Kavakos and Beethoven, perfect together

Leonidas Kavakos
Philadelphia Inquirer

By Peter Dobrin

Leonidas Kavakos is a marvel of exactitude. There's a Leonardo da Vinci-like quality to his playing, as if you could plot mathematically how every micro move accounts for his elegance and efficiency. In this extraordinary violinist, artist and master technician coexist in polished communion.

If a listener Tuesday night had to strain a bit to hear that which is human, it was understandable. In his Philadelphia Chamber Music Society recital at the Kimmel Center of four Beethoven sonatas, Kavakos was sometimes a cool customer. He is fully capable of being expressive, and he was, in measured ways. But anyone hoping for the full range of drama one can hear in the playing of, say, Pamela Frank or Augustin Dumay - risk-taking, vulnerability, despair - well, that's just not who Kavakos is.

These are pieces just as much for piano as violin (it is Beethoven, after all) and Kavakos was joined by someone considerably more than a mere aide de camp. Enrico Pace raged forth in the opening of the Sonata in C Minor, Opus 30, No. 2, setting an unusually furious tone. The intensity was sustained throughout the movement, which set up a striking contrast to the peace of a loving "Adagio cantabile." The main theme of this movement is all serenity - and then the genius: Over the continuing sweet violin, Beethoven in the middle section sends a minor earthquake through the piano part, which Pace amplified in dramatic fashion. When the piano enters with those seeming non sequiturs, loud major scales that nearly signal the start of a new movement, Pace did so with a brilliance that underlined how emotionally daring a gesture it was.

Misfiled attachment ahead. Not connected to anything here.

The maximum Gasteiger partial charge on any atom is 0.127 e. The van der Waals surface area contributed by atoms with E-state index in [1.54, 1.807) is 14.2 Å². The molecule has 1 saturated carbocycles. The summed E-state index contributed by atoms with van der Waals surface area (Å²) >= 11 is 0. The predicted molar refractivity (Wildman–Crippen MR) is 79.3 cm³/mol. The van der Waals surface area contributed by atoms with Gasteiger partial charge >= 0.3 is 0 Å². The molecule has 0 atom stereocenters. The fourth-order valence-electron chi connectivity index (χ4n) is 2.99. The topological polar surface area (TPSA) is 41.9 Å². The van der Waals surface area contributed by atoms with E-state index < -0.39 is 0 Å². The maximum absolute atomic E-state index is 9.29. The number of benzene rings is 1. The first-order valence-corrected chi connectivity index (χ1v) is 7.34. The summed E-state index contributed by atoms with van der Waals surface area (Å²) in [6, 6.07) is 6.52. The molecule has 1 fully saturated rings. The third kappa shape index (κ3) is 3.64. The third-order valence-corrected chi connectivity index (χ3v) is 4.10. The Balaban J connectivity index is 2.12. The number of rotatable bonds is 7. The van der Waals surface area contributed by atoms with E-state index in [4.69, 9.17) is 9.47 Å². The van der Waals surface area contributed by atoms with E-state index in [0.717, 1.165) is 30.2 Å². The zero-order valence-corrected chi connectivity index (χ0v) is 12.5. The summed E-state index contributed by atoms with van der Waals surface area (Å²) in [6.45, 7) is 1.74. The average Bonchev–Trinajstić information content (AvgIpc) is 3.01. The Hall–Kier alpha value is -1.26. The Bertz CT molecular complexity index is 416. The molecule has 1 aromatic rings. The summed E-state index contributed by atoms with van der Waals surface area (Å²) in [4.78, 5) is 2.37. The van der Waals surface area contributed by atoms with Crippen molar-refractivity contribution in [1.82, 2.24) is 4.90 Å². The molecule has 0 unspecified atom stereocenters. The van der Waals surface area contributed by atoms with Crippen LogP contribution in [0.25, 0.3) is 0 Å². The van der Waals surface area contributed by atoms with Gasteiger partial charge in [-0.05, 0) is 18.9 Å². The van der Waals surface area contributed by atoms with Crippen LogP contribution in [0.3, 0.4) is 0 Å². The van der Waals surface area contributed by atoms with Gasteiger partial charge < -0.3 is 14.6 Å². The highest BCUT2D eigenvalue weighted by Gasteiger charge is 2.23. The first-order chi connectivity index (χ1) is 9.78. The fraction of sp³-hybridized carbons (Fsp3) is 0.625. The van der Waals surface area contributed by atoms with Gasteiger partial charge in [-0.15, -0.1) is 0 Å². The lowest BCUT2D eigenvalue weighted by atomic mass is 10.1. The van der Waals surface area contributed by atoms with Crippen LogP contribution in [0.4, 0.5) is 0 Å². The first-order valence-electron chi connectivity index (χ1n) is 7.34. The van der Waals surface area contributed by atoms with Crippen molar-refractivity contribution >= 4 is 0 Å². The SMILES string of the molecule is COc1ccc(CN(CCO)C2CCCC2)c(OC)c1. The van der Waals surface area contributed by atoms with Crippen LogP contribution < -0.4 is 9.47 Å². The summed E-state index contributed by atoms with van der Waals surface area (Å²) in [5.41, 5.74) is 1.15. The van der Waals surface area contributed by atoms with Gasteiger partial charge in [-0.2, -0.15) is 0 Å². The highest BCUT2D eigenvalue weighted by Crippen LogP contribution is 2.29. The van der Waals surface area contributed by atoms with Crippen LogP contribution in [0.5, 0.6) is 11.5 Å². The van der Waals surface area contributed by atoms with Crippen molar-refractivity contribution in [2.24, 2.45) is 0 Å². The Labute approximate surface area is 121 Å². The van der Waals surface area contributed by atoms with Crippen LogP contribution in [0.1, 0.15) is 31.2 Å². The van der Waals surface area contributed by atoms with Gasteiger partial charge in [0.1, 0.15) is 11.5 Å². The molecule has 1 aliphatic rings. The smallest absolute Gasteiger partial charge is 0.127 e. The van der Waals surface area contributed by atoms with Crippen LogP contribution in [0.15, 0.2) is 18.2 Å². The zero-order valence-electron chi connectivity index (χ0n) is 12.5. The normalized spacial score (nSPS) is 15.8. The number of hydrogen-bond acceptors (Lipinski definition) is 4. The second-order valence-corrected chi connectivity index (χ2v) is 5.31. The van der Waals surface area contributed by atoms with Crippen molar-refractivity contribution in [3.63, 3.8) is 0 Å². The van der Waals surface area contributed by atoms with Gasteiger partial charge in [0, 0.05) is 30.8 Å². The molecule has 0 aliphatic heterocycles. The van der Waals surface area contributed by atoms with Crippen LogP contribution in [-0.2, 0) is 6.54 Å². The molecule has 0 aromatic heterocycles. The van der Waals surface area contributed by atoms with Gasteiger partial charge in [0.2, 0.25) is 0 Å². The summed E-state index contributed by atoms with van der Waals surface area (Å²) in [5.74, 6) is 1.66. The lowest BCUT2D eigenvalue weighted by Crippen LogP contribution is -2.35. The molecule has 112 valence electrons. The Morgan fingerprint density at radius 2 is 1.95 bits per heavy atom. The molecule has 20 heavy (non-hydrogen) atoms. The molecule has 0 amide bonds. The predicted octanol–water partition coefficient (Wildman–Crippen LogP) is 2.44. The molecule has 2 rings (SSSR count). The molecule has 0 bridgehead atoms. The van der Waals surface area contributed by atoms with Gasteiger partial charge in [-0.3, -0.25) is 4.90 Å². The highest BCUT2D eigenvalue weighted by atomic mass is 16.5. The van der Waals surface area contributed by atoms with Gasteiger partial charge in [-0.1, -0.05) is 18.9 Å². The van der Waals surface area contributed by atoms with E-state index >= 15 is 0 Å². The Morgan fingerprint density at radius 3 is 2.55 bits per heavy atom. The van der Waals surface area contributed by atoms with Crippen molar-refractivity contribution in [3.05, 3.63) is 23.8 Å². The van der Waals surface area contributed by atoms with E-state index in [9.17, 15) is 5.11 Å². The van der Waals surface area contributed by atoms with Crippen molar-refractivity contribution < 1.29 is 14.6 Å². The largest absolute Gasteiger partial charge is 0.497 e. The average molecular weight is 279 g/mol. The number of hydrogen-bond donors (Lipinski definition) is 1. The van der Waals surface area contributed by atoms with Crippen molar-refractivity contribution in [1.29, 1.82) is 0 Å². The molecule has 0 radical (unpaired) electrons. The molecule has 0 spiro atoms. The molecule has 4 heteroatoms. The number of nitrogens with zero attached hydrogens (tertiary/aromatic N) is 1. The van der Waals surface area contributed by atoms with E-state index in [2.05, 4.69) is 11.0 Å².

Peace prevails, of course. Except on this night it did not. Just at those magical closing moments of resolution, a cellphone in the front row erupted, only feet beneath the violinist's nose. Kavakos finished, and then hung his head in the direction of the impertinence, looking enervated.

All was forgiven. Kavakos and Pace rewarded a more welcome audience outburst - cheers - with Kreisler's Caprice Viennois and Schön Rosmarin, both endowed with a saturated sound and flexible expressiveness that more than justified their incursion from the salon realm.